We have held ourselves together by threads / made more of magic than science.
I am honored that my poem “Love Under Threat of Cancer” was nominated for a Pushcart Prize by Autumn Sky Poetry Daily.
Mark and I have been married nearly 25 years. There’s a history of breast cancer in the family, and I have an autoimmune disease which increases my risk. Three times, I’ve been called back after my annual mammogram after abnormal findings. The last time was abnormal enough they now have me having an MRI halfway through the year and a mammogram at the end of the year, just to be sure. Sometimes the rational self isn’t quite aligned with the emotional self. Even knowing that breast cancer is among the most survivable, each time I’m called back, we hold our breath until all the tests are done. This poem is personal and true and I am so glad it spoke to others as well.
My essay “Where We Store Shame” was recently published in Oregon Humanities. This essay represents the first time I have written deeply and personally about my parents, some of the ways we experienced poverty, and how I’ve tried to make sense of it all. It is, perhaps, the best of my writing. Or perhaps I just really needed to write it. You can read the essay here.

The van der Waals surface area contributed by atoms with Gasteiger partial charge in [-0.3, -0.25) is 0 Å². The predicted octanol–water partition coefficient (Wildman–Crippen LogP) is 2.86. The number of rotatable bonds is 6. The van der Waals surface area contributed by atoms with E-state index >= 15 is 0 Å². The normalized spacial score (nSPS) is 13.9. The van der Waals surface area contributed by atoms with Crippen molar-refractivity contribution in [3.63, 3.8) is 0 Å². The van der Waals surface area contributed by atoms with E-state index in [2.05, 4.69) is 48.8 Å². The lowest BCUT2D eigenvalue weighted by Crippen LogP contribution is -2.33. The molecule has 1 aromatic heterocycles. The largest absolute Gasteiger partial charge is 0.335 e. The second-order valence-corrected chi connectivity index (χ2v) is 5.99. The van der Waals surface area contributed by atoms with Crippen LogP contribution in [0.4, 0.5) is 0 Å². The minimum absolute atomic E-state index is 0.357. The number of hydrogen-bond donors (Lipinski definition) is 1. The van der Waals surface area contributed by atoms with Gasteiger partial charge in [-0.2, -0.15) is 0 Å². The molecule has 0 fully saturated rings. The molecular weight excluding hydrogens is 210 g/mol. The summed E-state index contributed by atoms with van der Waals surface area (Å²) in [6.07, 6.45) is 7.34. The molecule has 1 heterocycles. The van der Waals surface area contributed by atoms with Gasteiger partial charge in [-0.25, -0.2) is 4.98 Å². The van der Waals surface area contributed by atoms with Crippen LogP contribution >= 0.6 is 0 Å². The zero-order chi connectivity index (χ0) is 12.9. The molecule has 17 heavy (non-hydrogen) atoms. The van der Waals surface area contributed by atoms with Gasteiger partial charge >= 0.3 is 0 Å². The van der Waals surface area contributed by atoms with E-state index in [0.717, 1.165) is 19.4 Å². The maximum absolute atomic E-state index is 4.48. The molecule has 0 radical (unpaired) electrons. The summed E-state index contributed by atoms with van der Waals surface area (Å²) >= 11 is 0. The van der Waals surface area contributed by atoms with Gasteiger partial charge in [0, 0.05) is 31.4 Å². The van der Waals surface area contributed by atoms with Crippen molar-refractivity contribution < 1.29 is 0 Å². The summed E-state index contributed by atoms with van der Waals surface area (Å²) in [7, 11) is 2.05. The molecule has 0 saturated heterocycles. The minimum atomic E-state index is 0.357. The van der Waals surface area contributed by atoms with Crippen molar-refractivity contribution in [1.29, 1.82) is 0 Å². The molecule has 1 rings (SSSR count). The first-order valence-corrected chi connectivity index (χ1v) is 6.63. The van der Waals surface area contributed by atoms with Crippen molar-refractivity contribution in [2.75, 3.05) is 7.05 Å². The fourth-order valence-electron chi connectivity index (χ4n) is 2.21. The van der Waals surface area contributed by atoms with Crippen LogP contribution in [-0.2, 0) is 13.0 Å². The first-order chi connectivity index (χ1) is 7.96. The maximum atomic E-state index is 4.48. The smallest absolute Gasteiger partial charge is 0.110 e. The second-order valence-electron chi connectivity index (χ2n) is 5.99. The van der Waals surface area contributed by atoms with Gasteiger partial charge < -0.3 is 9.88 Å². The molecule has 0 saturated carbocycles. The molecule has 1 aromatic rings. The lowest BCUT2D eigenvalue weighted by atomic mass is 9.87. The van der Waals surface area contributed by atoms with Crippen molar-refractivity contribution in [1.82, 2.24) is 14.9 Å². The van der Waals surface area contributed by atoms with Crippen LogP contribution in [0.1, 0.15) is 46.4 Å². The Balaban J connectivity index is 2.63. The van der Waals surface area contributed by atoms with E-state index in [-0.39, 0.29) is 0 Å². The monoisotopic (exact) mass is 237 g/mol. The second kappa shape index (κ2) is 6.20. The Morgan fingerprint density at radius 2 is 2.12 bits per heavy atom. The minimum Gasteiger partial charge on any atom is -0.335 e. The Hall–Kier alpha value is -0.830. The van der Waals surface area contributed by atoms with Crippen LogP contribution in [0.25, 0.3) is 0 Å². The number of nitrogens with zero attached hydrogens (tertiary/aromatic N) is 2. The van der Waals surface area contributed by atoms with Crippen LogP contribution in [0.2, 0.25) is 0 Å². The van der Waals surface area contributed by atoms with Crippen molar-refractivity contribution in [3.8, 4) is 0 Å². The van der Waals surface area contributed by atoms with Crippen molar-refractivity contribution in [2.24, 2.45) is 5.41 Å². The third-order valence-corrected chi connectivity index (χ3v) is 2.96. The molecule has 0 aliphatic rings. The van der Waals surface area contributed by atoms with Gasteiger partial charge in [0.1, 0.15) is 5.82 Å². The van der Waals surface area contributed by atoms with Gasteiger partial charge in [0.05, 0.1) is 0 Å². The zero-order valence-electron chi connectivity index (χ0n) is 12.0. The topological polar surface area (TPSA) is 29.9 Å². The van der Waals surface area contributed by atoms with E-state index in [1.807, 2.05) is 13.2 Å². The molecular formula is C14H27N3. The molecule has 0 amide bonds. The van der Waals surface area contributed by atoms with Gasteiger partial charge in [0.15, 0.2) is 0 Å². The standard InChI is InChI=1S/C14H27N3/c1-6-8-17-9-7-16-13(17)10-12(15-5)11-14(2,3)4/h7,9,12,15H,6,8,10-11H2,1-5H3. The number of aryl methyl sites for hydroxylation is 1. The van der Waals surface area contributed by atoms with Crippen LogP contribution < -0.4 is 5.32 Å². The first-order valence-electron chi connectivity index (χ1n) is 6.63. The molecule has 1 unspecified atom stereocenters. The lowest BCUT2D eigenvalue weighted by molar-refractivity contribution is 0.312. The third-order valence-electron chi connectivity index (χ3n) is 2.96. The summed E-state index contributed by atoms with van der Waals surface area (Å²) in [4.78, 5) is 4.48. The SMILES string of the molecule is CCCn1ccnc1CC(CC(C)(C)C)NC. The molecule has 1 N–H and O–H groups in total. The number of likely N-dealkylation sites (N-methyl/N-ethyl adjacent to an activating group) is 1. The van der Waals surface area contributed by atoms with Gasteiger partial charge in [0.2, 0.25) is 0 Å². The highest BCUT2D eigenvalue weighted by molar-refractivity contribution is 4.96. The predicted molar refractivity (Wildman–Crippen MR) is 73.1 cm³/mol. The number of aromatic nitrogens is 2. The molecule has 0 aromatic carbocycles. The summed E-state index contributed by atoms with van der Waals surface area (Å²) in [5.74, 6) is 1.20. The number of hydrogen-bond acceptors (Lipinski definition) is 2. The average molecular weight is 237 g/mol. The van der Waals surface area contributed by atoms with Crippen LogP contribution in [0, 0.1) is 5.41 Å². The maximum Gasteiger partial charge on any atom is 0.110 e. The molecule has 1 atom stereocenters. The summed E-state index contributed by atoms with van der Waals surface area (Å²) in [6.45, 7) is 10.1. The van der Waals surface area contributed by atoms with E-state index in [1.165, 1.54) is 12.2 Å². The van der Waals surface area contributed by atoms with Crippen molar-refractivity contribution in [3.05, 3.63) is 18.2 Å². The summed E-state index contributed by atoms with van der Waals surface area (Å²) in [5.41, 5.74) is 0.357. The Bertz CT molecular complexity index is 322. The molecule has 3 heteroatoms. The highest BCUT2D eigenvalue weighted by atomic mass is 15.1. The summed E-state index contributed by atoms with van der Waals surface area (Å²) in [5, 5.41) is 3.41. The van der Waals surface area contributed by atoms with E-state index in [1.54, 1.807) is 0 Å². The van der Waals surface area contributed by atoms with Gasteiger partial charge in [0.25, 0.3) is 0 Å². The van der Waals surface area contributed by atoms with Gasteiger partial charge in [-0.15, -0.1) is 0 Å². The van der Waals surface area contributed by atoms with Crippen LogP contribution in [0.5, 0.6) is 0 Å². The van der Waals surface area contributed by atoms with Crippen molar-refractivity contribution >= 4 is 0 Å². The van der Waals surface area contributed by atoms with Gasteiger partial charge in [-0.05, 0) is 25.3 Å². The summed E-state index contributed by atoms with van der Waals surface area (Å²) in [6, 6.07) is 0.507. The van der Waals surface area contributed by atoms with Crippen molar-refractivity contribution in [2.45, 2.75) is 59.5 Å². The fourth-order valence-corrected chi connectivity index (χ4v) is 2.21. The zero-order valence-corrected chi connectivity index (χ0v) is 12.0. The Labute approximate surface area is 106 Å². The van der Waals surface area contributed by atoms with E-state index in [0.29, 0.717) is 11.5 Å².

Like many first-generation college students, I believed education would alter the future so much it would erase any lingering trace of the past. So while my dad collected experiences and my mom collected stuff, I collected knowledge.
-Larina Warnock, Where We Store Shame
I want to take a moment to thank Ben Waterhouse and Sarah Currin-Moles from Oregon Humanities for their work with this essay. I cannot think of any editor I’ve worked with in the past that not only helped me make the piece better, but also thoroughly protected the spirit of the piece and demonstrated compassion for what the piece meant to me as an author. I also want to thank the illustrator, Madeline Martinez. Her work beautifully complemented the essay. I cried when I saw it. You can find more of her work here.